David Greenfield is Product Marketing Manager for Silver Peak, Inc.
Big data presents organizations with significant opportunities, but many small- to medium-sized enterprises (SMEs) will need to overcome significant technical and bureaucratic challenges if they are to leverage the technology. The volume and velocity in a big data effort (including big data analysis) requires IT to rethink how the company collects, analyzes and shares information. Implementation costs, particularly consulting costs, are significant and new expertise is needed to extract meaningful insights from the flood of data engulfing today’s business.
Big Data, Big Challenges
But make no mistake, while the highest profile big data cases have been the Facebooks of the world, companies of any size will gain from the technology as well as the analytics performed on big data. Gilt Groupe, a global fashion e-tailer, grew to a half-a-billion in sales in large part because it mined nearly five years worth of member data to develop targeted marketing campaigns. Every minute, Fab.com, a meeting place for designers and customers, combines data about a user’s purchase history, membership information and more to spot trends that drive business decisions.
Brick-and-mortar companies may face their own challenges, but lack of information is not one of them. Between the e-mail blasts, video feeds from security cameras, data from point-of-sale systems, reports from inventory systems and most organizations generate enough data to populate a big data database. Gathering that information into a single location will be an enormous challenge.
Shipping disks or tape to a central location for uploading into a big data database is not always feasible or desirable and moving so much information across the corporate network is often impossible. It’s not just the lack of bandwidth that’s the issue. Even when hundreds of megabits connect sites, the delay and quality of the network in high-speed networks, dramatically undermines actual throughput. A coast-to-coast, 100 Mbps connection, for example, will still be limited to just 5.24 Mbps per flow (assuming 100 ms latency and no packet loss). Should loss increase to just 0.1 percent, throughput drops to 3.69 Mbps per flow (See “Party Poopers and Speed Junkies” and calculate the throughput on your network with this calculator.)
Network limitations also pose challenges when accessing data. With most databases, users typically like to copy and work on the data on their local device, which again leads to replicating gigabytes of data across the network. Applying a similar practice to big data leads to soaring network costs, poor performance and user frustration. But, organizations cannot afford to restrict big data access to local users; limited employee access to and use of big data is a major reason for project failures.
Inflated network costs, though, are only one area impacting big data’s price tag. Software and storage costs may be relatively small when compared with traditional enterprise data warehouses in part because of the use of Hadoop and other open source software package and scale-out-storage, but those costs often do not factor industry and regulatory requirements for security, disaster recovery, and availability.
Also missing in most calculations are the personnel costs. Given the immaturity of today’s big data market, Gartner expects organizations can expect to spend about 20 to 25 times of the supply costs on consulting and integration services. (By contrast, in mature markets, such as business intelligence systems, Gartner expects consulting services to run about three times of supply revenue.) Ongoing personnel cost, though, will likely remain. Organizations will need train or hire personnel to analyze big data. The “data scientist,” a combination of business intelligence (BI) analyst and statistician, is the hot new title for someone who mines these data sets for the new insights that will automate and optimize business processes.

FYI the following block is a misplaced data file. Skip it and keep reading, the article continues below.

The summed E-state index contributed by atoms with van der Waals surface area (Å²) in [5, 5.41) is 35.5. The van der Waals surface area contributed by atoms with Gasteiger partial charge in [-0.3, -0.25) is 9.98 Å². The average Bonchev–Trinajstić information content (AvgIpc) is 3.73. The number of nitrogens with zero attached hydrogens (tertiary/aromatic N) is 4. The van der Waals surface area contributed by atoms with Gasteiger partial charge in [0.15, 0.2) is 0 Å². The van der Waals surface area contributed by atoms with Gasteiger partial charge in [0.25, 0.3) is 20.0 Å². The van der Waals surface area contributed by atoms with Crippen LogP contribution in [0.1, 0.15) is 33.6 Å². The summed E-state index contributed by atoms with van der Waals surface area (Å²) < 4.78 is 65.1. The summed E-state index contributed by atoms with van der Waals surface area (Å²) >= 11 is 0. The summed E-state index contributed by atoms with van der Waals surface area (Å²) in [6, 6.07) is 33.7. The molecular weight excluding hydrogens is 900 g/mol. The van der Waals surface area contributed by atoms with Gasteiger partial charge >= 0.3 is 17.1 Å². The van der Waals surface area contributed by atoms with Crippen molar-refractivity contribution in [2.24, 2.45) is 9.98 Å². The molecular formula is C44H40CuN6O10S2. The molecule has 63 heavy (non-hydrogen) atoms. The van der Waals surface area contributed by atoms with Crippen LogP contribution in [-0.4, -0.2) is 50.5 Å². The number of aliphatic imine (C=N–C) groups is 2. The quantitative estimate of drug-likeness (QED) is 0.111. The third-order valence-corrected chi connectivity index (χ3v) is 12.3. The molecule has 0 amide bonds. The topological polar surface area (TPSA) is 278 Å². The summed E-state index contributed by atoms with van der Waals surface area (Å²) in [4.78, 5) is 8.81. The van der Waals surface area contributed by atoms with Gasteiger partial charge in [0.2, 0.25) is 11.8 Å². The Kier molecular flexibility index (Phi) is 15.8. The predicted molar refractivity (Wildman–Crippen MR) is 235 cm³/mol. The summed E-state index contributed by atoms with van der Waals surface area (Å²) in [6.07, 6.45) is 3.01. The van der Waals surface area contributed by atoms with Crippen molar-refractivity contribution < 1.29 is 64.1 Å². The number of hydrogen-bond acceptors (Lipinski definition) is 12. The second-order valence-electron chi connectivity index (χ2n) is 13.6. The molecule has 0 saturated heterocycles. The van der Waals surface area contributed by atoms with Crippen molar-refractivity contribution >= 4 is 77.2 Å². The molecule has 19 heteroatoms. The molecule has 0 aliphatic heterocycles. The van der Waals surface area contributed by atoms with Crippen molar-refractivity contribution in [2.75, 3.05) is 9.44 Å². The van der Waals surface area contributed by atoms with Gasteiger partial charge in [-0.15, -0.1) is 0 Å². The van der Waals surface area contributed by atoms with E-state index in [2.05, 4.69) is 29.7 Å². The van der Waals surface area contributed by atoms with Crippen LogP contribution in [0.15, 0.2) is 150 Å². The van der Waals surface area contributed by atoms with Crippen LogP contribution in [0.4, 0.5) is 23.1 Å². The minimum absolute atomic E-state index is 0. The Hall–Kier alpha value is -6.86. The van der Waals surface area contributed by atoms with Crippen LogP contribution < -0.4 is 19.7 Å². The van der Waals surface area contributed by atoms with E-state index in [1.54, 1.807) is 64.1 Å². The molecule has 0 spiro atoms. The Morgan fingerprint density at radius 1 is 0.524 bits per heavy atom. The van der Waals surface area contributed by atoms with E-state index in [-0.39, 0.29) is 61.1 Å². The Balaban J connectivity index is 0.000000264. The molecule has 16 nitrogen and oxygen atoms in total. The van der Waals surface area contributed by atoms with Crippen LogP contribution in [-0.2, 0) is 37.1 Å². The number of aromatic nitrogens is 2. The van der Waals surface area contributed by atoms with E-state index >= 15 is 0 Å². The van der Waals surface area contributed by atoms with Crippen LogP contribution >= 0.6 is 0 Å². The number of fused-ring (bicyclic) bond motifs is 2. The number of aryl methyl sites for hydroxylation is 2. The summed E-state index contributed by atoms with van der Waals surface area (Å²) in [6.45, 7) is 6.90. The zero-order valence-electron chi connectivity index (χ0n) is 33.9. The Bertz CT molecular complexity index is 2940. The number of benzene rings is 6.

Data Acceleration and Cloud Help Big Data
Cloud computing is a perfect match for big data. Big data’s appetite for storage, computation, power, complex database infrastructure, and sophisticated data processing capabilities is well served by offerings, such as Amazon Web Services (AWS).
AWS provides unlimited Elastic Cloud Compute (EC2), Elastic block storage (EBS) and simple storage services (S3) with a low price. It offers DynamoDB, a highly available distributed database cluster, and Elastic MapReduce, a managed platform to support Hadoop-based analysis stack. These cost-effective resources and technology empower business to build their own analytics within Amazon to gain deeper and richer insights into almost everything.
But the challenge still remains - how to get the data into the cloud or the company’s data center. Data acceleration software solves that problem. By running as an instance on both ends of the line, data acceleration software can improve throughput by over 200x. Moving 100 GBytes of data, for example, can take just 6.2 minutes - not 22 hours. Data acceleration does this by optimizing protocols to correct for latency, de-duplicating data to maximize the use of bandwidth, and, in some cases, recovering lost packets on the fly without requiring retransmissions that undermine throughput. And since data acceleration software can be licensed by the hour, costs can be exceptionally low for use cases where large data volumes need to be moved one-time or infrequently.
Data acceleration software is a critical step to almost any realistic, large-scale big data deployment. Whether deployed in the cloud or the enterprise, shortening the time to aggregate the data dramatically improves the value organizations see out of their big data deployments.
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